For the most part, people do not do things unless they are motivated to do so. Of course, I’m ignoring the various forms of coercion since they are always inappropriate. Actually, motivation, on its own, is not enough. People must also be able to do what is required of them and they must receive some kind of trigger to spur them into action. This is the basis of the Fogg behaviour model and was originally focused on UX design. Its application is much broader and it can be nicely integrated with a number of other useful viewpoints that I’ll be introducing below.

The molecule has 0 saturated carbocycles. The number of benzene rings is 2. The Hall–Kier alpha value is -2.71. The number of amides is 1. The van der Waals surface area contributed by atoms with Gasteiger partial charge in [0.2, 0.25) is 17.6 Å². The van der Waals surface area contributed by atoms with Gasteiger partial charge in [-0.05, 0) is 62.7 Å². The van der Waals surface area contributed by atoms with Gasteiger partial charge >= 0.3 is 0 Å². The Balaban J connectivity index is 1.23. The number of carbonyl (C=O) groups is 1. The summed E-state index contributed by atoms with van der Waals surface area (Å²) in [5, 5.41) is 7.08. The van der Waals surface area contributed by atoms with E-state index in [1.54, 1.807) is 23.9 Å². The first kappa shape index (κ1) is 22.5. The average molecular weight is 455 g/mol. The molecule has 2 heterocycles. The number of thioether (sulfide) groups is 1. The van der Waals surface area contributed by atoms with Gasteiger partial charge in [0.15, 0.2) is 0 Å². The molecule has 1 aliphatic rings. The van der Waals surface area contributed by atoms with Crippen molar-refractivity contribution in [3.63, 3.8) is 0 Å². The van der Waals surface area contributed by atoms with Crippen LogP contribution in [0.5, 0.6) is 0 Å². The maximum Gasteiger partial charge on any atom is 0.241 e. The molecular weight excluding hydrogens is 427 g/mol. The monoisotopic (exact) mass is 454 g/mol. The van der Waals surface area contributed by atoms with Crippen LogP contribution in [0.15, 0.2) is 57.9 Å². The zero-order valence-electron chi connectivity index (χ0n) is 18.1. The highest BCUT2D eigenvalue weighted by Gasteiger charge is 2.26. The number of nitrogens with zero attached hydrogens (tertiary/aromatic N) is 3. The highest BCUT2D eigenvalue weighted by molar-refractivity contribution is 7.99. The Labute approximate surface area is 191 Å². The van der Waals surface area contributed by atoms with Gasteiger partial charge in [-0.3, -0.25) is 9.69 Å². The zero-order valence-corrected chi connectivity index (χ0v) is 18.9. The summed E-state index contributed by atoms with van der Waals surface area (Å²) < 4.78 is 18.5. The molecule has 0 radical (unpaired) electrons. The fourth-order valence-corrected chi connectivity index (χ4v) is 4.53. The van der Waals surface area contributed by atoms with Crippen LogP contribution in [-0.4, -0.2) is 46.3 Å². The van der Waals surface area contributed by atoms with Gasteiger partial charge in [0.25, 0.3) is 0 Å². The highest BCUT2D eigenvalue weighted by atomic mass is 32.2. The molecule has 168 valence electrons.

Organizations are complex systems that encapsulate interactions between people, processes and enabling infrastructure. It might seem reasonable, therefore, to manage innovation within organisations using some of the key principles that emerge from systems thinking and other disciplines associated with multi-disciplinary design. However, this is not as commonplace as might be expected. I suggest that integrating systems thinking with other change and project management techniques is key to ensuring a well-rounded approach that covers all the bases critical to successful innovation.